Wise Women’s Club

The aroma drifts from the restaurant’s kitchen, teasing all who enter. Encircling, enticing, enveloping, the aroma begs us, sit for a spell. Coffee poured into waiting cups, chatter and laughter bubble forth filling empty souls. Who knew something so simple held such power.

They wait for me in the booth. We embrace, members of a club.  The Wise Women. Well, so much wiser than we were once upon a time before we grew up. Before the littlest moments captured our attention. Our fingers lace around warm cups. We smile; we share our secrets and fears.

We notice little moments now that we’ve matured, like the ladybug drinking the water droplet after the sprinkler’s mist. The golden rim of a child’s greenest eye. We wonder who the government’s new strategist is, chuckle at the lack of strategy. Call us, we muse. We share stories of children, aging parents, trips we’ll take, books we’ve read, journeys we’re on.

My treasured friends, long-standing members of an informal circle of women that joined hands years ago. Once upon a time, we chased our children’s joy, earned our degrees, worked full-time, worked in and worked out. One day, just like that, the years flew by us.

We can’t save the world, some days we only save each other. Aware of each member’s weakest heart spot, we probe gently, cautiously choosing wise words, affirming worth.  We’ve all shivered in grief. My friend turns and asks,

“Will you have regrets?”

“No,” I reply, “no amount of money will fix it or make me happier.”

It’s never about money; it’s always about love for another. At least that’s how it rolls for us.

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We stand, gather our bills, head over to pay the cashier. We embrace, already awaiting the next time. The Wise Women’s Club adjourns.

 

A Beautiful Children’s Book

One of my favourite, serious Children’s Books is from, The New York Review Children’s Collection~ The MOUSEWIFE by RUMER GODDEN, Pictures by William Pene du Bois, published in 1951.  Pene du Bois’ whimsical pen and ink illustrations compliment the beautiful text of friendship and bittersweet love between a Mousewife and a Dove.

This is the hauntingly beautiful tale of a little Mousewife who spends her days gathering crumbs and scampering about her little world attempting to please a rather cranky and unappreciative husband.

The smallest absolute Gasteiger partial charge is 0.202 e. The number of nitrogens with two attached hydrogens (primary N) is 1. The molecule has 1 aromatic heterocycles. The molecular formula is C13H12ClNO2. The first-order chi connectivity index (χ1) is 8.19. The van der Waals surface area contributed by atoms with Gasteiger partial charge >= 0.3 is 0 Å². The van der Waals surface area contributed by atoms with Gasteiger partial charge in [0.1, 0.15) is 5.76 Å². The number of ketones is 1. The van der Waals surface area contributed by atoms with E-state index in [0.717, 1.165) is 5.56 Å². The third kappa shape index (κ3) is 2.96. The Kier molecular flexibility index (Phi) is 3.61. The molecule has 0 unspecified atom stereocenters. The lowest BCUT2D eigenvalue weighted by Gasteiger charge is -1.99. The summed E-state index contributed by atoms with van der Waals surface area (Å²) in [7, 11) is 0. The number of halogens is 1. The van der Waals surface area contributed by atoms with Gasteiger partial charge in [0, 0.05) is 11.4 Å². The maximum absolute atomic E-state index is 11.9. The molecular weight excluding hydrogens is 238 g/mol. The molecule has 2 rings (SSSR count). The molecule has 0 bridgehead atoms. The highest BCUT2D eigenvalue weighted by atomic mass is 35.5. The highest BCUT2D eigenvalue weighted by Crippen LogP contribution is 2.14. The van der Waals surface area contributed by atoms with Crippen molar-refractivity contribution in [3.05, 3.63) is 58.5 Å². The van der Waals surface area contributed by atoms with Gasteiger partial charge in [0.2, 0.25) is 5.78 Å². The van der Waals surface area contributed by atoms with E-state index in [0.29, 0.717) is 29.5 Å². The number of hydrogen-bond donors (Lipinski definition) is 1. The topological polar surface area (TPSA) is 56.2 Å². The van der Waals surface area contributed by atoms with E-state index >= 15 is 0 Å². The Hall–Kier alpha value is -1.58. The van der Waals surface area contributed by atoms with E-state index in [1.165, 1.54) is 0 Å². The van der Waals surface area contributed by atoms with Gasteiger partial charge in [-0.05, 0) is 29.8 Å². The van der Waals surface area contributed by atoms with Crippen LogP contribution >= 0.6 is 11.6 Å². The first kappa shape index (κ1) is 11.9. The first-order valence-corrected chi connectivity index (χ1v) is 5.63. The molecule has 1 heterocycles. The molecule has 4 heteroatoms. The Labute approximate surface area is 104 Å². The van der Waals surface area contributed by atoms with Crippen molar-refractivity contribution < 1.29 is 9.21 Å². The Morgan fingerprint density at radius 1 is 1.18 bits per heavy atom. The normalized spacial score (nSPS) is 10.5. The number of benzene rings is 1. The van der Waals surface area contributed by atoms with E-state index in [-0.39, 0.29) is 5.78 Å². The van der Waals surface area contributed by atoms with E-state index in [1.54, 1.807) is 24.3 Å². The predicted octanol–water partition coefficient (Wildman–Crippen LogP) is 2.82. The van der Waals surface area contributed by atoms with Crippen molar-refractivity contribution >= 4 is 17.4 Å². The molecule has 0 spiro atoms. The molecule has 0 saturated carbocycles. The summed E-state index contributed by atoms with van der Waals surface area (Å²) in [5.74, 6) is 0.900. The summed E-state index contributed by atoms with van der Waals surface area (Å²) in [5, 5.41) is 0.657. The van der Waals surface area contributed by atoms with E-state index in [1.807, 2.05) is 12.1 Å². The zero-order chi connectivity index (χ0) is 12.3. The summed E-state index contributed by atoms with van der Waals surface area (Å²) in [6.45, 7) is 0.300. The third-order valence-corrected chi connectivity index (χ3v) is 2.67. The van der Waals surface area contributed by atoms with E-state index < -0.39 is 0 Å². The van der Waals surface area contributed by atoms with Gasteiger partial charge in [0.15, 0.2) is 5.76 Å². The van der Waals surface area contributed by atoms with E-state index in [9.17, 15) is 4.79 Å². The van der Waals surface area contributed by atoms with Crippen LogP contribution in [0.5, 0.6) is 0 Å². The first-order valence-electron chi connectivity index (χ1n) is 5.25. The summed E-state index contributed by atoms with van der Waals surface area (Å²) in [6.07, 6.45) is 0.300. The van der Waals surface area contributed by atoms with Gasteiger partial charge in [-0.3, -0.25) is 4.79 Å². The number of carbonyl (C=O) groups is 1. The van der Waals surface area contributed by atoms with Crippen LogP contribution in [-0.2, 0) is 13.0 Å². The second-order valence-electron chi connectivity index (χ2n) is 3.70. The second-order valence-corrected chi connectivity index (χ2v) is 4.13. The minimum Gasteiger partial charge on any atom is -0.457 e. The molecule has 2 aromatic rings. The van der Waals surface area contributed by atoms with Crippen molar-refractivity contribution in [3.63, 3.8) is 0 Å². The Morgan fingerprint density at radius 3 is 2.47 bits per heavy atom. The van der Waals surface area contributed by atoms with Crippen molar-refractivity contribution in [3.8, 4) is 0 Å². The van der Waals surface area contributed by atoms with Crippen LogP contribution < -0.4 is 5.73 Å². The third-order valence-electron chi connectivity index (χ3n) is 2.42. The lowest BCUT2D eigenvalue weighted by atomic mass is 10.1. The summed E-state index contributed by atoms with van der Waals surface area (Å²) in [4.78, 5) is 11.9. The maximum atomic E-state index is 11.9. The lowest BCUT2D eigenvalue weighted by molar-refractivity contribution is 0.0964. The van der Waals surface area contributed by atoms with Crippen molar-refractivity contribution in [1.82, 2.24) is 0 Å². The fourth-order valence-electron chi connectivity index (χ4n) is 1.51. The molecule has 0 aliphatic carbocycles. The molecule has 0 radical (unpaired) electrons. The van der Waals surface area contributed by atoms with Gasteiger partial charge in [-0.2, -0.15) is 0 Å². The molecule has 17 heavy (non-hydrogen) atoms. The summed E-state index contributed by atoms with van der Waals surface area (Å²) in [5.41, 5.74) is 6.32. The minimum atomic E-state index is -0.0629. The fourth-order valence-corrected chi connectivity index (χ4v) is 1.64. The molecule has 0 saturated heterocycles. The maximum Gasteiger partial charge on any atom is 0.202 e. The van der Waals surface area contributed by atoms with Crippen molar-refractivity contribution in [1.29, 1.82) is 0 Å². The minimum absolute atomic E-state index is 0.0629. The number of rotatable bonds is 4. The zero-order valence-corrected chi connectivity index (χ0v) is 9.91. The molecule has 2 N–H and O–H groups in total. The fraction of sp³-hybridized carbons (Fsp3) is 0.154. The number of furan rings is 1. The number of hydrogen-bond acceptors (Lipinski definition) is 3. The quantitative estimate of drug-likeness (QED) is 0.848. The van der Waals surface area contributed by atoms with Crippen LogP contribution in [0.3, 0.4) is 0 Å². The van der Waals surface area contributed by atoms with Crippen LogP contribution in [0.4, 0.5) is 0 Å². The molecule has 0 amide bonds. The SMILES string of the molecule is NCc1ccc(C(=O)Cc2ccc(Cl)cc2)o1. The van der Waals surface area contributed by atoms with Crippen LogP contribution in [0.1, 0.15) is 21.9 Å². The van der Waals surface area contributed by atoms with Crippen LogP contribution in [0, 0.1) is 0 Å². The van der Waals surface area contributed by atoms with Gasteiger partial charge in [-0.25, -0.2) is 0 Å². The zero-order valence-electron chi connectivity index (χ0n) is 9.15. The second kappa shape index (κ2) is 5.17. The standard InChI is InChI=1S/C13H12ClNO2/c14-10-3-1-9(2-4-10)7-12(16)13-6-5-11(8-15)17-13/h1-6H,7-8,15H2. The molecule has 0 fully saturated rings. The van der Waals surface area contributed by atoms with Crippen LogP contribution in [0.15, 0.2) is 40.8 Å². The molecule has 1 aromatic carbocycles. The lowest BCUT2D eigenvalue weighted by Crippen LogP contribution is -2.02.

“What more do you want?” asked her husband.  She did not know what it is she wanted, but she wanted more.”

“I think about cheese,” said her husband.

“Why don’t you think about cheese?”

That is, until an unexpected guest, a Dove arrives.  The Dove held captive in a birdcage, wishes to be free to fly once more.  While in captivity the Dove captivates the Mousewife with tales of the world outside the window, how it felt free to fly, encouraging her to dream of more, questioning the familiar life she has become accustomed to.

Reluctantly, the brave and compassionate Mousewife finally makes the decision to set her new, dear friend, free from the prison of the birdcage. In doing so she will lose the Dove’s company. Sadly, the Mousewife realizes that they travel in different worlds, and she returns to the everyday, predictable life of a mousewife, with only memories to sustain.

“The mousewife is a very old lady mouse now.  Her whiskers are gray and she cannot scamper anymore, even her running is slow.  But her great- great –grandchildren, the children of Flannelette and Flannelette’s brothers and sisters, treat her with the utmost respect.”

This is the hauntingly beautiful tale of friendship and bittersweet love between a mousewife and a dove.
This is the hauntingly beautiful tale of friendship and bittersweet love between a mousewife and a dove.

“She is a little different from them, though she looks the same.  I think she knows something they do not.”

This is a beautiful tale of love and if you haven’t read the story, you must.

A note from R.G.~

“This story is taken from one written down in her journal by Dorothy Wordsworth for her brother William, the poet.  It was quite true, but her mouse I am sorry to say, did not let the dove out of its cage.  I thought mine should, and she did.”